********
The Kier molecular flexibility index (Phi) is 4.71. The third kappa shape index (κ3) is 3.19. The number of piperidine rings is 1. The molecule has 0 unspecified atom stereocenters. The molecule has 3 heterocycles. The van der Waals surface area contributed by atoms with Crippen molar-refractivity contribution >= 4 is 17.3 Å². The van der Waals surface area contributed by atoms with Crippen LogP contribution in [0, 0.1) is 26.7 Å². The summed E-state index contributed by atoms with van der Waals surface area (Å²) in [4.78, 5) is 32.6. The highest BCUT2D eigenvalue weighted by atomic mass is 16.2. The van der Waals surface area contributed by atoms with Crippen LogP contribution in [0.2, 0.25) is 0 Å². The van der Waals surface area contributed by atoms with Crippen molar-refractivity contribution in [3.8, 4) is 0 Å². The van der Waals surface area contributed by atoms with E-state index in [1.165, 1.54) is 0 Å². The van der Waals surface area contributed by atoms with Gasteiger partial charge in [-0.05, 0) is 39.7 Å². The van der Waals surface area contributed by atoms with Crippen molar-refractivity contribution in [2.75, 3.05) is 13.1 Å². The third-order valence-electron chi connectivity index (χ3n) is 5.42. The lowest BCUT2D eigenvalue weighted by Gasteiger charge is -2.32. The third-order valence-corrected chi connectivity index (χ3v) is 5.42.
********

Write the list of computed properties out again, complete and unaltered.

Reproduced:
The Kier molecular flexibility index (Phi) is 4.71. The third kappa shape index (κ3) is 3.19. The number of piperidine rings is 1. The molecule has 0 unspecified atom stereocenters. The molecule has 3 heterocycles. The van der Waals surface area contributed by atoms with Crippen molar-refractivity contribution >= 4 is 17.3 Å². The van der Waals surface area contributed by atoms with Crippen LogP contribution in [0, 0.1) is 26.7 Å². The summed E-state index contributed by atoms with van der Waals surface area (Å²) in [4.78, 5) is 32.6. The highest BCUT2D eigenvalue weighted by atomic mass is 16.2. The van der Waals surface area contributed by atoms with Crippen LogP contribution in [0.2, 0.25) is 0 Å². The van der Waals surface area contributed by atoms with Crippen molar-refractivity contribution in [3.8, 4) is 0 Å². The van der Waals surface area contributed by atoms with E-state index in [1.165, 1.54) is 0 Å². The van der Waals surface area contributed by atoms with Gasteiger partial charge in [-0.05, 0) is 39.7 Å². The van der Waals surface area contributed by atoms with Crippen molar-refractivity contribution in [2.75, 3.05) is 13.1 Å². The third-order valence-electron chi connectivity index (χ3n) is 5.42. The lowest BCUT2D eigenvalue weighted by Gasteiger charge is -2.32. The third-order valence-corrected chi connectivity index (χ3v) is 5.42.